Nature is calling. Nature is our home. Nature is what is – the real heaven and earth – the word that will not pass away, the word that will survive when we are gone. We need to love nature again. Awaken to nature. Re-imagine ourselves as part of nature, “creatures” like all the other creatures. Our words will pass away, even the best of them. Our Creator’s word will not.

During Advent – this most puzzling of seasons, the season of wakeful, wait-ful anticipation of a Coming in fullness – I find myself crying out like Isaiah. “You have hidden your face from us, and have delivered us into the hand of our iniquity.” [Isaiah 64:7]

“O that you would tear open the heavens and come down, so that the mountains would quake at your presence—as when fire kindles brushwood and the fire causes water to boil– to make your name known to your adversaries, so that the nations [the ‘ethnoi’ in New Testament Greek, i.e.” the peoples”] might tremble at your presence!” [Isaiah 64:1-2]

The “nations” have always been God’s adversaries, closed in on themselves, puffed up, defensive against intruders foreign and domestic, plunderers of nature and other nations, hostile to the foreigner, both human and Divine.

In this season of “economic recovery” when the poor continue to get poorer, the rich get richer, and the middle class shrinks, I pray “Good Lord, deliver us, from ‘the hand of our own iniquity’. Remember, ‘O LORD, you are our Father; we are the clay, and you are our potter; we are all the work of your hand.’ [Isaiah 64:8]”

This word is the only word that lasts.

Stay awake, my soul. Stay awake to the whole of it, all of it – the sorrow and the grief of it, the loneliness of it, the anger in it, the guilt of it, the finger pointing out and away and the finger pointing back at me, a nation to myself, and the presence of the Potter – and my soul will be well.

Wilderness – Carl Sandburg, Jesus, and Us

Boundary Waters Canoe Areas Wilderness, Minnesota

Boundary Waters Canoe Area Wilderness, Minnesota

Once upon a time a pompous nobleman paid a call to the English Embassy in St. Petersburg, Russia. He walked into the office and demanded to see the ambassador immediately. “Pray, take a chair,” said the young attaché, “the ambassador will be here soon.”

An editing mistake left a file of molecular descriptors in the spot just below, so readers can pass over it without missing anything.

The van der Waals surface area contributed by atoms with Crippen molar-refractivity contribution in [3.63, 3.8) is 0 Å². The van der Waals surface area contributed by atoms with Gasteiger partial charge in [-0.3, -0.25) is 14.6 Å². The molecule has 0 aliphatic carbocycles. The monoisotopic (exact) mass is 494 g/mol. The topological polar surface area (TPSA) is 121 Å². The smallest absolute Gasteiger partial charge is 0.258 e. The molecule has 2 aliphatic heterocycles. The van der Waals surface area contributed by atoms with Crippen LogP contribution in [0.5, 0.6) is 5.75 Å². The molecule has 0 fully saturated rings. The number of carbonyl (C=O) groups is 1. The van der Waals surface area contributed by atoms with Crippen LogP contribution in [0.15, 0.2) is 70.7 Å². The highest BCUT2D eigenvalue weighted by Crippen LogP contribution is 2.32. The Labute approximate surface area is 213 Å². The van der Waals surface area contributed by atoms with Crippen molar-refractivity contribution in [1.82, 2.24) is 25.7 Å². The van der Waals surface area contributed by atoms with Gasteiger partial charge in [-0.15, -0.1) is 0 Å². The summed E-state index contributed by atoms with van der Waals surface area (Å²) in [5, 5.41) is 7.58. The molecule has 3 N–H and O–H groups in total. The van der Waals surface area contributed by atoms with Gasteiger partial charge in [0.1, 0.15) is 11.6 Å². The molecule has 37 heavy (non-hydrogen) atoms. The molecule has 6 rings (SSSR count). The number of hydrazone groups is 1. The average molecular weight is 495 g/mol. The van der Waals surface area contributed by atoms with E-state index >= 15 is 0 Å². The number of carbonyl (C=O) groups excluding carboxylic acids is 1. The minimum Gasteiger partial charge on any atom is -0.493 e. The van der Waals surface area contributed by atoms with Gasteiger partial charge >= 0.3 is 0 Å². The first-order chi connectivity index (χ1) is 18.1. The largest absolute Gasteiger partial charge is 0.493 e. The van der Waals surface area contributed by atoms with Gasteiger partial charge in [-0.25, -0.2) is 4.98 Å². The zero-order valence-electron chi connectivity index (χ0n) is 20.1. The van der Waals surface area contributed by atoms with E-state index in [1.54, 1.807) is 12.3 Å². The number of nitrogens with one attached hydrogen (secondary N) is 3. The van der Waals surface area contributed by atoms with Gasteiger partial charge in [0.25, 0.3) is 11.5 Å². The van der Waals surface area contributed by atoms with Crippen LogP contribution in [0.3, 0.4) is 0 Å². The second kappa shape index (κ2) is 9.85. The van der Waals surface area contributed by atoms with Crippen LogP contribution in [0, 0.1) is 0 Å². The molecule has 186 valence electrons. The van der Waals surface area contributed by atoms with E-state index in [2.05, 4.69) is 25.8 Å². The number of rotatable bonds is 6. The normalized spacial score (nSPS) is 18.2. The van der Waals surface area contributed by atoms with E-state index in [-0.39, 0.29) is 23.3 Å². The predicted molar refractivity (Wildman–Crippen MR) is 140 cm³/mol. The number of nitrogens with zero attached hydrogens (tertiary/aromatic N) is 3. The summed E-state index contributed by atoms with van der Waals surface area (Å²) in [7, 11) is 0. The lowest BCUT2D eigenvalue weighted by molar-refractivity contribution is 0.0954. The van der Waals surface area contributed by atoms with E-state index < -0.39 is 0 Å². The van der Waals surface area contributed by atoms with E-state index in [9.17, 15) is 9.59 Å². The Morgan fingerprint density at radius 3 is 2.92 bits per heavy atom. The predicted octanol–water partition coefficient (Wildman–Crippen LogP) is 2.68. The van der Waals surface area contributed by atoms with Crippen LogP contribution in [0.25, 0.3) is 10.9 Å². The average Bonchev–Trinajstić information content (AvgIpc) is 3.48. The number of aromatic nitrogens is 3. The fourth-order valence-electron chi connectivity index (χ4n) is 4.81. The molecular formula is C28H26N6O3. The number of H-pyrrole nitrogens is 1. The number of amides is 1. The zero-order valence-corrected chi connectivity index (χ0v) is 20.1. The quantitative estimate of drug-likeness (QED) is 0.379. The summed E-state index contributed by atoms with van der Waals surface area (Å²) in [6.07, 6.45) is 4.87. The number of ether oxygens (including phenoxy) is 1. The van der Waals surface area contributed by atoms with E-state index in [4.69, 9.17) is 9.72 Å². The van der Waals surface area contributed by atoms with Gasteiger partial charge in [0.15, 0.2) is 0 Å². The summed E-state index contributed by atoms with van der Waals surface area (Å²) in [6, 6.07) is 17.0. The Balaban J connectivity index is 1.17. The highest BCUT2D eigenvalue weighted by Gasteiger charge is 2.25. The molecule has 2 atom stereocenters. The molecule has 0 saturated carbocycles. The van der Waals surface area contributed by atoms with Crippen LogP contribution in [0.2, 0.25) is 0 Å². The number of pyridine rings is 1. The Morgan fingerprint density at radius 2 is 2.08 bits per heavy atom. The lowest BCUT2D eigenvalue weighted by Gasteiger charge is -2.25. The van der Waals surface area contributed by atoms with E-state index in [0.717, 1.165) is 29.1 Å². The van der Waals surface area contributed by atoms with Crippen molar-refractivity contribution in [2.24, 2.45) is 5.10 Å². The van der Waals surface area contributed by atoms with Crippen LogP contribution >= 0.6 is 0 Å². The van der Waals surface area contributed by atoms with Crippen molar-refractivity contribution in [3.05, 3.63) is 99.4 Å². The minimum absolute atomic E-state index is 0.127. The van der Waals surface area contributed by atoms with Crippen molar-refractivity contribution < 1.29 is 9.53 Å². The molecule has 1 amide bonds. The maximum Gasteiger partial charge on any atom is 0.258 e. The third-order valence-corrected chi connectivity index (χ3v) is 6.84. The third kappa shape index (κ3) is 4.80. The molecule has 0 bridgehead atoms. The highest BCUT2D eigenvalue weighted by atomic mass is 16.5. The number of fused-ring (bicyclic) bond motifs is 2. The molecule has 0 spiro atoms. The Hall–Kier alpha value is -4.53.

The visitor took exception to the off-hand way he had been treated. “Young man, do you know who I am?” he demanded, and recited a list of his many titles and appointments.

The lowly attaché listened, paused and said, “Well then take two chairs.”

Pride, vanity, greed, self-deception, and illusions of grandiosity are part of the human condition.

We are creatures of the wilderness, wanderers and sojourners in time who have here no lasting city to dwell in. And so, as in the legend of the Tower of Babel in The Book of Genesis (chapter 11), we (humankind) come upon the Plain of Shinar . . . or some other version of it. . . and settle down to rid ourselves of anxiety . . . and we settle there as though we could build something permanent that would be a fortress against the uncertainties of the wilderness and the knowledge of ultimate vulnerability and ultimate dependence. We build our own societies and towers of Babel.

Yet there is something about us that still loves a wilderness. Something in us that knows that refusing the nomadic wilderness – “and as they journeyed, they came upon the Plain of Shinar, and settled there” – is fraught with greater danger and social peril. Something in us knows better than to settle down on the Plain of Shinar to build something impervious to the dangers of the wilderness and time. Something in us knows that the brick and mortar will crumble, that the projects of pride, vanity, and greed will fall of their own weight, and that the high towers we build with the little boxes at the top that presume to house and control Ultimate Reality (G-d) are little more than signs of a vast illusion, the vain act of species grandiosity. For in the Hebrew tale of the tower of Babel with its “top in the heavens,” the joke’s on us. The narrator speaks truth with humor: God has to come down to see this high tower.